Skip to main content

The people I have met through ink

I read somewhere once that one of the reasons books are so great is that one can pick them up a second time and feel how you did, or remember where you were the first time you picked it up and opened it. I stand by this idea as to one of the reasons I love reading so much.

I am perusing the wonderful words of Ali Smith's The Accidental for my level 1 module 'Introduction to Narrative' and whilst this module is all very technical (and trust me, I do love that!) I am really enjoying reading a novel where the characterisation leaves a bitter sweet taste in my mouth and when I close my eyes all I can see is Amber; how she looks, how she dresses, how she smells... I love that. I love that I can read 200 pages or so of one novel and suddenly there is this person inside of my head and I can't get her out.

Not so long ago I read R. J. Anderson's Nomad (the second in the Swift series) and I was brought back to why I adore fantasy so much. I felt like I wanted to fly, and do magic, and explore and write. Most of all, write. When I was fifteen years old I had the pleasure of meeting Rebecca and prior to that I had engulfed her books with ferocity. I think it took 200 pages of reading Knife for me to decide that this was the sort of story, the sort of world I wanted to imagine and to write. I love that I can read 200 pages or so of one novel and feel so inspired and have such a strong desire to put something inside of my head into my own words, to let those words out.

When I was about thirteen years old I found solace in Cathy Cassidy's Gingersnaps and upon meeting her last summer I took the pleasure of telling her how that book was a net for me. From the get-go Ginger was there; I could see, hear, sense her - I knew how she felt, I knew her story and her feelings and that tale was ridiculously vivid in my mind. Even thinking on it now I get the taste of blue lemonade and the smell of autumn on my tongue and it makes me smile because that book hugs me. The memories it gave me and the comfort it provided me then allow me to look back on a not-so-great-time and have a sweet taste in my mouth and I love that. I love that I can read 200 pages or so of this one special novel and suddenly there is this friend inside of my head and I can't get her out.

On my travels, in this world and others, I meet so many people. Sometimes the taste in my mouth or the scene behind my lids that trumps the reality dished to me by other means and I love that I have that.

Comments

Popular posts from this blog

A Librarian and a Penguin

These past couple of days have been very poignant for me. I heard of the passing of Mike Sutton, who worked at Harrogate Library and showed me the ropes as a bright eyed and bushy tailed fifteen year old on work experience. That week's work experience introduced me to the Young Volunteer scheme which I was part of for about five years; I met so many great people through it, had some laughs and grew as a person. Not to mention that over the years Harrogate Library has been a big staple in my life: providing me with books, friends and a place where I did most of my revision back in my A Level years.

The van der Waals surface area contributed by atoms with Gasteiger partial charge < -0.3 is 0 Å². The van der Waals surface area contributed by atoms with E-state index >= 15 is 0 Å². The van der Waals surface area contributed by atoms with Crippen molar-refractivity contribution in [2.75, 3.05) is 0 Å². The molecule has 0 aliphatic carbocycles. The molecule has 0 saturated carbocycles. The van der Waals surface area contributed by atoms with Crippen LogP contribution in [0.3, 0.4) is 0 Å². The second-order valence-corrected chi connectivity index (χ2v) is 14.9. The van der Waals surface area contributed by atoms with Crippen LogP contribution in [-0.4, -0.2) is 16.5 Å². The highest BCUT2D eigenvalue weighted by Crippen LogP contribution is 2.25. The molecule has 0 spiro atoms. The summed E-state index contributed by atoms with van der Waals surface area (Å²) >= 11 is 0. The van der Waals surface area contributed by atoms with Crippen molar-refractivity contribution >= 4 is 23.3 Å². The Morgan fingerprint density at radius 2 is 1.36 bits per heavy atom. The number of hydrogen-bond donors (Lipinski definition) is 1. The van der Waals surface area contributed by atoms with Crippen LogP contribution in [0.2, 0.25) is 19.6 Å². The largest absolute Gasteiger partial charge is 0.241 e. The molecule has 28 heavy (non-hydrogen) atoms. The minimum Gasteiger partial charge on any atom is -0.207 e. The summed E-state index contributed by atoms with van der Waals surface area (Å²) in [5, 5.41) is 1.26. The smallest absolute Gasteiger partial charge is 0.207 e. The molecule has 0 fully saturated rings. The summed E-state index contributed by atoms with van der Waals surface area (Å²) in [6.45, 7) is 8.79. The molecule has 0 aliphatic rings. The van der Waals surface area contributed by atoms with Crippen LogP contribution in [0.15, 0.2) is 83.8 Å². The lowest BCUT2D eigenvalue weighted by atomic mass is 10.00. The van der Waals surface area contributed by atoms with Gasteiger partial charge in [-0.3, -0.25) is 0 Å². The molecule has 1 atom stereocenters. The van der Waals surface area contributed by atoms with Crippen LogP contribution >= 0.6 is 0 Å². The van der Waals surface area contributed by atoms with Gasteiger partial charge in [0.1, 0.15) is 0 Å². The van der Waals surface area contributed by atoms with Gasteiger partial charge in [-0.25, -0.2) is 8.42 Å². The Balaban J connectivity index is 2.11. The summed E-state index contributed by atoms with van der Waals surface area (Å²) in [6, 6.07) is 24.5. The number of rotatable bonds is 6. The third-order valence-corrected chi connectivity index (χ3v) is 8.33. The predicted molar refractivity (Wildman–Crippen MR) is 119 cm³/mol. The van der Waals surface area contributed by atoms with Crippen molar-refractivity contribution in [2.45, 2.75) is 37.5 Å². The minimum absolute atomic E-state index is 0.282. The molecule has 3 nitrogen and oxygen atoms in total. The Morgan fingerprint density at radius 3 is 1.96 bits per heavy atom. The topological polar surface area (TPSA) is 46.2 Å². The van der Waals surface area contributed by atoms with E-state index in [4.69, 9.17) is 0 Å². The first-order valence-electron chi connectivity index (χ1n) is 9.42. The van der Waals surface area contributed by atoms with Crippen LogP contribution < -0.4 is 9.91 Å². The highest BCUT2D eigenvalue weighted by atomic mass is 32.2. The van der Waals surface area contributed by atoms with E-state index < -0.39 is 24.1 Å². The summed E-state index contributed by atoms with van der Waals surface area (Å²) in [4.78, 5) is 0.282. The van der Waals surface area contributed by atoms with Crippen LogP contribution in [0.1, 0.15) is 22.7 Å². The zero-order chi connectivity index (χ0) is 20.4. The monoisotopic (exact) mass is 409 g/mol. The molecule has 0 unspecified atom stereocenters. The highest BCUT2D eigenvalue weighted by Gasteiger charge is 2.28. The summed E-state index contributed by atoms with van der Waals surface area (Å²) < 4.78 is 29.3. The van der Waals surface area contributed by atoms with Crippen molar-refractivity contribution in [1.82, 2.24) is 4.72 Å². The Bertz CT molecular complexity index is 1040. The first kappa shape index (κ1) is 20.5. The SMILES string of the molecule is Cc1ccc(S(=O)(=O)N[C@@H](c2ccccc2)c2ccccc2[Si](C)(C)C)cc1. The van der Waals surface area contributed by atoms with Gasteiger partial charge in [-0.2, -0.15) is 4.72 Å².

Mike and I spoke now and then, in person and every now and then online. No matter how he was feeling, he always greeted me with a smile when I came into the library and asked how I was. I also am so very aware how much he meant to his colleagues, who will miss him incredibly.

The past couple of days I've also been reading a beautiful and sweet little book called The Penguin Lessons b…

The Big Smoke: A Little Pilgrimage

Three weeks ago I began an MA in The Contemporary at the University of Kent, in Canterbury. I was somewhat familiar with the place prior to arriving, having applied here at undergraduate level and attended two open days (one of which was where I met one of my closest friends, Jess), and also visited said friend (who I now live with) (weird.) Nevertheless, the new place with new people and new reading lists have kind of kept me bogged down.

Admittedly, I was so scared and shy to begin with. It all felt very alien to me (even my own shyness, since I'm not usually very shy - or if I am, I manage to hide it well) and after my first seminar I felt very, very out of my depth. I had to sit and breathe and think "can I actually do this?"

Turns out this is completely normal. Not only did most other people feel like this, my first seminar was massively hindered by the fact I was so ill with the infamous Freshers' Flu so I didn't feel very alive and with it. And for some fe…

Today I am: a fire-breathing Queen

As you can probably guess from my lack of posting, Master's degrees are hard. Speaking to my fellow MA buddies, we can't quite pin-point what it is that is making us perpetually stressed but there's just something about them that seems to eat up all of your time ever. And don't even get me started about 'thinking about the future'.

I somehow forgot that one of my favourite things to do to relax is to take a bath. Earlier last term when our shower broke (yay student housing), we were confined to baths - and I vowed that I would take more as soon as the shower was fixed and not just fall back to showering. But alas, I did. 

Baths have always been kind of special to me; forever have they been places of chats, giggles, relaxing, music, and such a treat. For a couple of years I couldn't get out of the bath unassisted because of my back, so to be able to leap forth out of the tub with a gracious gazelle-like leap (I lie) is a privilege. I also used to not be able t…